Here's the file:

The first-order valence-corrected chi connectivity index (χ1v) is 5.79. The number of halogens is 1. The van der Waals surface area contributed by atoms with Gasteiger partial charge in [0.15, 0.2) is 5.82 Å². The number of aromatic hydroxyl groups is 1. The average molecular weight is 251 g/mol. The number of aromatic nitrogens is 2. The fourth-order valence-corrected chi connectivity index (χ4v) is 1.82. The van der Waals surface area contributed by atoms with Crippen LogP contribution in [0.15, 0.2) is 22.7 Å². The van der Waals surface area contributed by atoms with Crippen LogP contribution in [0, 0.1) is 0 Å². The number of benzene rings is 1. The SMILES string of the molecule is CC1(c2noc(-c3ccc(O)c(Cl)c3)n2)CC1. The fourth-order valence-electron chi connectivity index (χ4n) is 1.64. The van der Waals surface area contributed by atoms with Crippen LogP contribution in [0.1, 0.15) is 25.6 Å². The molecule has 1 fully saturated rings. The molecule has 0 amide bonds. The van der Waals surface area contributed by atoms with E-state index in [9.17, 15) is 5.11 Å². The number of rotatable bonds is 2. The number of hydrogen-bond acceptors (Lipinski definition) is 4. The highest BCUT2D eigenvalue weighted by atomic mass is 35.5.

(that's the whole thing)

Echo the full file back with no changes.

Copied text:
The first-order valence-corrected chi connectivity index (χ1v) is 5.79. The number of halogens is 1. The van der Waals surface area contributed by atoms with Gasteiger partial charge in [0.15, 0.2) is 5.82 Å². The number of aromatic hydroxyl groups is 1. The average molecular weight is 251 g/mol. The number of aromatic nitrogens is 2. The fourth-order valence-corrected chi connectivity index (χ4v) is 1.82. The van der Waals surface area contributed by atoms with Crippen LogP contribution in [0.15, 0.2) is 22.7 Å². The van der Waals surface area contributed by atoms with Crippen LogP contribution in [0, 0.1) is 0 Å². The number of benzene rings is 1. The SMILES string of the molecule is CC1(c2noc(-c3ccc(O)c(Cl)c3)n2)CC1. The fourth-order valence-electron chi connectivity index (χ4n) is 1.64. The van der Waals surface area contributed by atoms with Crippen LogP contribution in [0.1, 0.15) is 25.6 Å². The molecule has 1 fully saturated rings. The molecule has 0 amide bonds. The van der Waals surface area contributed by atoms with E-state index in [9.17, 15) is 5.11 Å². The number of rotatable bonds is 2. The number of hydrogen-bond acceptors (Lipinski definition) is 4. The highest BCUT2D eigenvalue weighted by atomic mass is 35.5.